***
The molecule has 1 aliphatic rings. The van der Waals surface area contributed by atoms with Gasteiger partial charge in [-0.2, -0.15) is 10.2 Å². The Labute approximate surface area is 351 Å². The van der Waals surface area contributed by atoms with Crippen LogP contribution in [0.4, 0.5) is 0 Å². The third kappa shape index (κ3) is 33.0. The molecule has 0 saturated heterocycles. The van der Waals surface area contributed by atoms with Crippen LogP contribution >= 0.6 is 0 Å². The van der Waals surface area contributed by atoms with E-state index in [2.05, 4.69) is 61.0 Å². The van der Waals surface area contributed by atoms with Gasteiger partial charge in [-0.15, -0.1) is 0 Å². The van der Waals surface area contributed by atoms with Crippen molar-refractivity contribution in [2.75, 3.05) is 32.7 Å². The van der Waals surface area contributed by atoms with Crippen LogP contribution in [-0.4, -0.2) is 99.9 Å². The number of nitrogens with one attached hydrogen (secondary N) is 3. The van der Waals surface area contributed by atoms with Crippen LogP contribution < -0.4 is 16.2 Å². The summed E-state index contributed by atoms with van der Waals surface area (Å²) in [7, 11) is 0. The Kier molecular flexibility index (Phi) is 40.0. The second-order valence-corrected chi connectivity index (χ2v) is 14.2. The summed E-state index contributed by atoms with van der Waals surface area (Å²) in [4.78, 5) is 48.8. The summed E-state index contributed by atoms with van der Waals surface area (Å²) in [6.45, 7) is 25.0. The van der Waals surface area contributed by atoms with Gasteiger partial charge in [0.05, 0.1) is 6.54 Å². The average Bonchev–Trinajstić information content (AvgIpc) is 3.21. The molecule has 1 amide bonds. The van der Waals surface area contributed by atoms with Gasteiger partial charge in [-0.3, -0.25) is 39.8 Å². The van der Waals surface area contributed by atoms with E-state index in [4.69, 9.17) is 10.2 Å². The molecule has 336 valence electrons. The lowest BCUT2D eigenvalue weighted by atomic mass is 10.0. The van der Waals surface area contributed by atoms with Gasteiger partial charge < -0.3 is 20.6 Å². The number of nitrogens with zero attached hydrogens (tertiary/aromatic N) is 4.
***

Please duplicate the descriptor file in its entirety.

The molecule has 1 aliphatic rings. The van der Waals surface area contributed by atoms with Gasteiger partial charge in [-0.2, -0.15) is 10.2 Å². The Labute approximate surface area is 351 Å². The van der Waals surface area contributed by atoms with Crippen LogP contribution in [0.4, 0.5) is 0 Å². The third kappa shape index (κ3) is 33.0. The molecule has 0 saturated heterocycles. The van der Waals surface area contributed by atoms with Crippen LogP contribution >= 0.6 is 0 Å². The van der Waals surface area contributed by atoms with E-state index in [2.05, 4.69) is 61.0 Å². The van der Waals surface area contributed by atoms with Gasteiger partial charge in [-0.15, -0.1) is 0 Å². The van der Waals surface area contributed by atoms with Crippen molar-refractivity contribution in [2.75, 3.05) is 32.7 Å². The van der Waals surface area contributed by atoms with Crippen LogP contribution in [-0.4, -0.2) is 99.9 Å². The number of nitrogens with one attached hydrogen (secondary N) is 3. The van der Waals surface area contributed by atoms with Crippen LogP contribution < -0.4 is 16.2 Å². The summed E-state index contributed by atoms with van der Waals surface area (Å²) in [7, 11) is 0. The Kier molecular flexibility index (Phi) is 40.0. The second-order valence-corrected chi connectivity index (χ2v) is 14.2. The summed E-state index contributed by atoms with van der Waals surface area (Å²) in [4.78, 5) is 48.8. The summed E-state index contributed by atoms with van der Waals surface area (Å²) in [6.45, 7) is 25.0. The van der Waals surface area contributed by atoms with Gasteiger partial charge in [0.05, 0.1) is 6.54 Å². The average Bonchev–Trinajstić information content (AvgIpc) is 3.21. The molecule has 1 amide bonds. The van der Waals surface area contributed by atoms with Gasteiger partial charge in [-0.3, -0.25) is 39.8 Å². The van der Waals surface area contributed by atoms with E-state index in [4.69, 9.17) is 10.2 Å². The molecule has 336 valence electrons. The lowest BCUT2D eigenvalue weighted by atomic mass is 10.0. The van der Waals surface area contributed by atoms with Gasteiger partial charge < -0.3 is 20.6 Å². The number of nitrogens with zero attached hydrogens (tertiary/aromatic N) is 4.